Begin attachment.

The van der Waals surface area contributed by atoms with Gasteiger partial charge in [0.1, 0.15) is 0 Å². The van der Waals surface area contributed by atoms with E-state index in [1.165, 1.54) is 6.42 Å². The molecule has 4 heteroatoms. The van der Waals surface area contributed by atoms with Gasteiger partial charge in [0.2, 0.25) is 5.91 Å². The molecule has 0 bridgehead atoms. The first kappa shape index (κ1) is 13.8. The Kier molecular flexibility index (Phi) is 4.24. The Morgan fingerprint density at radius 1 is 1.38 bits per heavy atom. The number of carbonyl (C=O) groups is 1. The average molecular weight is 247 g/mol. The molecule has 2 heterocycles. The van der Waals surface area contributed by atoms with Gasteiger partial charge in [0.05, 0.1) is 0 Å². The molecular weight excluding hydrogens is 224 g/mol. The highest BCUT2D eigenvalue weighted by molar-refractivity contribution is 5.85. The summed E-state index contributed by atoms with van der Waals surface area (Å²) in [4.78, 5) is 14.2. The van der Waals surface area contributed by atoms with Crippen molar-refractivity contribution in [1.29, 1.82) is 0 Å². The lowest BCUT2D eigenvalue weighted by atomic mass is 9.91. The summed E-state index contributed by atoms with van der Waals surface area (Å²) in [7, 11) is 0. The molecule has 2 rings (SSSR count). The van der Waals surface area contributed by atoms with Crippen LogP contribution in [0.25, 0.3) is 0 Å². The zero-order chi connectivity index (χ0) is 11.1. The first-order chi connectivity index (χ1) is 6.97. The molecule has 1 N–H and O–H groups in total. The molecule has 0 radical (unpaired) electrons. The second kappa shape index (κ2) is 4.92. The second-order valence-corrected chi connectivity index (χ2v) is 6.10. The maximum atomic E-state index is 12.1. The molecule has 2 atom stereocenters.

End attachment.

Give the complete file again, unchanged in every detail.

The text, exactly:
The van der Waals surface area contributed by atoms with Gasteiger partial charge in [0.1, 0.15) is 0 Å². The van der Waals surface area contributed by atoms with E-state index in [1.165, 1.54) is 6.42 Å². The molecule has 4 heteroatoms. The van der Waals surface area contributed by atoms with Gasteiger partial charge in [0.2, 0.25) is 5.91 Å². The molecule has 0 bridgehead atoms. The first kappa shape index (κ1) is 13.8. The Kier molecular flexibility index (Phi) is 4.24. The Morgan fingerprint density at radius 1 is 1.38 bits per heavy atom. The number of carbonyl (C=O) groups is 1. The average molecular weight is 247 g/mol. The molecule has 2 heterocycles. The van der Waals surface area contributed by atoms with Gasteiger partial charge in [0.05, 0.1) is 0 Å². The molecular weight excluding hydrogens is 224 g/mol. The highest BCUT2D eigenvalue weighted by molar-refractivity contribution is 5.85. The summed E-state index contributed by atoms with van der Waals surface area (Å²) in [4.78, 5) is 14.2. The van der Waals surface area contributed by atoms with Crippen molar-refractivity contribution in [1.29, 1.82) is 0 Å². The lowest BCUT2D eigenvalue weighted by atomic mass is 9.91. The summed E-state index contributed by atoms with van der Waals surface area (Å²) in [7, 11) is 0. The molecule has 2 rings (SSSR count). The van der Waals surface area contributed by atoms with Crippen LogP contribution in [0.25, 0.3) is 0 Å². The zero-order chi connectivity index (χ0) is 11.1. The first-order chi connectivity index (χ1) is 6.97. The molecule has 1 N–H and O–H groups in total. The molecule has 0 radical (unpaired) electrons. The second kappa shape index (κ2) is 4.92. The second-order valence-corrected chi connectivity index (χ2v) is 6.10. The maximum atomic E-state index is 12.1. The molecule has 2 atom stereocenters.